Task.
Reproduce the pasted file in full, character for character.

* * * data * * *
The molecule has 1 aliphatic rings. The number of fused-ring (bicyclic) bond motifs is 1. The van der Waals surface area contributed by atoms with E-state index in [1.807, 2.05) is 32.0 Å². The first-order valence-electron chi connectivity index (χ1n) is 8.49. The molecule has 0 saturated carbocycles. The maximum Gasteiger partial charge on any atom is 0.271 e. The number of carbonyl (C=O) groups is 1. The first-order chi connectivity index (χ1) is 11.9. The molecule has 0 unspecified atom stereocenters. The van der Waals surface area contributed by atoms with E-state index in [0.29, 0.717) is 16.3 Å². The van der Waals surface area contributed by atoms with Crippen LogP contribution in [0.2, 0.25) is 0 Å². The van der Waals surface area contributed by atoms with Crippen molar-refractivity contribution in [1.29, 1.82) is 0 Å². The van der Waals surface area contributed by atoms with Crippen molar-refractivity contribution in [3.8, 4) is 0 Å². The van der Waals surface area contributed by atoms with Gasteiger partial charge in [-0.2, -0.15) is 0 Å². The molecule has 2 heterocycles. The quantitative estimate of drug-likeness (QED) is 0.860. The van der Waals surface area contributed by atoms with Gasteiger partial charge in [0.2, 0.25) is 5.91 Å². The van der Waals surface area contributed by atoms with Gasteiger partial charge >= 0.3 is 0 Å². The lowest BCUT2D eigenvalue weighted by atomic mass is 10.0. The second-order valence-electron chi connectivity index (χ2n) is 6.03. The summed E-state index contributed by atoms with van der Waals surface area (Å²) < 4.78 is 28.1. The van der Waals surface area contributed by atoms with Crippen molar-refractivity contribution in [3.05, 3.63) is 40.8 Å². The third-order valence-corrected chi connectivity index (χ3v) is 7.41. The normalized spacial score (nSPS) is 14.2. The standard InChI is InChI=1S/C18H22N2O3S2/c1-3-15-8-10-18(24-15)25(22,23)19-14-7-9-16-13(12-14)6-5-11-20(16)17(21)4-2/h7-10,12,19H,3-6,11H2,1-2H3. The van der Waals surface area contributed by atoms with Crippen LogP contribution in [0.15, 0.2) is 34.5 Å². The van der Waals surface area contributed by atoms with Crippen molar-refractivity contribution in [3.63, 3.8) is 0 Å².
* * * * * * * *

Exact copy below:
The molecule has 1 aliphatic rings. The number of fused-ring (bicyclic) bond motifs is 1. The van der Waals surface area contributed by atoms with E-state index in [1.807, 2.05) is 32.0 Å². The first-order valence-electron chi connectivity index (χ1n) is 8.49. The molecule has 0 saturated carbocycles. The maximum Gasteiger partial charge on any atom is 0.271 e. The number of carbonyl (C=O) groups is 1. The first-order chi connectivity index (χ1) is 11.9. The molecule has 0 unspecified atom stereocenters. The van der Waals surface area contributed by atoms with E-state index in [0.29, 0.717) is 16.3 Å². The van der Waals surface area contributed by atoms with Crippen LogP contribution in [0.2, 0.25) is 0 Å². The van der Waals surface area contributed by atoms with Crippen molar-refractivity contribution in [1.29, 1.82) is 0 Å². The van der Waals surface area contributed by atoms with Crippen molar-refractivity contribution in [3.8, 4) is 0 Å². The van der Waals surface area contributed by atoms with Gasteiger partial charge in [-0.2, -0.15) is 0 Å². The molecule has 2 heterocycles. The quantitative estimate of drug-likeness (QED) is 0.860. The van der Waals surface area contributed by atoms with Gasteiger partial charge in [0.2, 0.25) is 5.91 Å². The van der Waals surface area contributed by atoms with Gasteiger partial charge >= 0.3 is 0 Å². The lowest BCUT2D eigenvalue weighted by atomic mass is 10.0. The second-order valence-electron chi connectivity index (χ2n) is 6.03. The summed E-state index contributed by atoms with van der Waals surface area (Å²) < 4.78 is 28.1. The van der Waals surface area contributed by atoms with Crippen molar-refractivity contribution in [3.05, 3.63) is 40.8 Å². The third-order valence-corrected chi connectivity index (χ3v) is 7.41. The normalized spacial score (nSPS) is 14.2. The standard InChI is InChI=1S/C18H22N2O3S2/c1-3-15-8-10-18(24-15)25(22,23)19-14-7-9-16-13(12-14)6-5-11-20(16)17(21)4-2/h7-10,12,19H,3-6,11H2,1-2H3. The van der Waals surface area contributed by atoms with Crippen LogP contribution in [0.15, 0.2) is 34.5 Å². The van der Waals surface area contributed by atoms with Crippen molar-refractivity contribution in [3.63, 3.8) is 0 Å².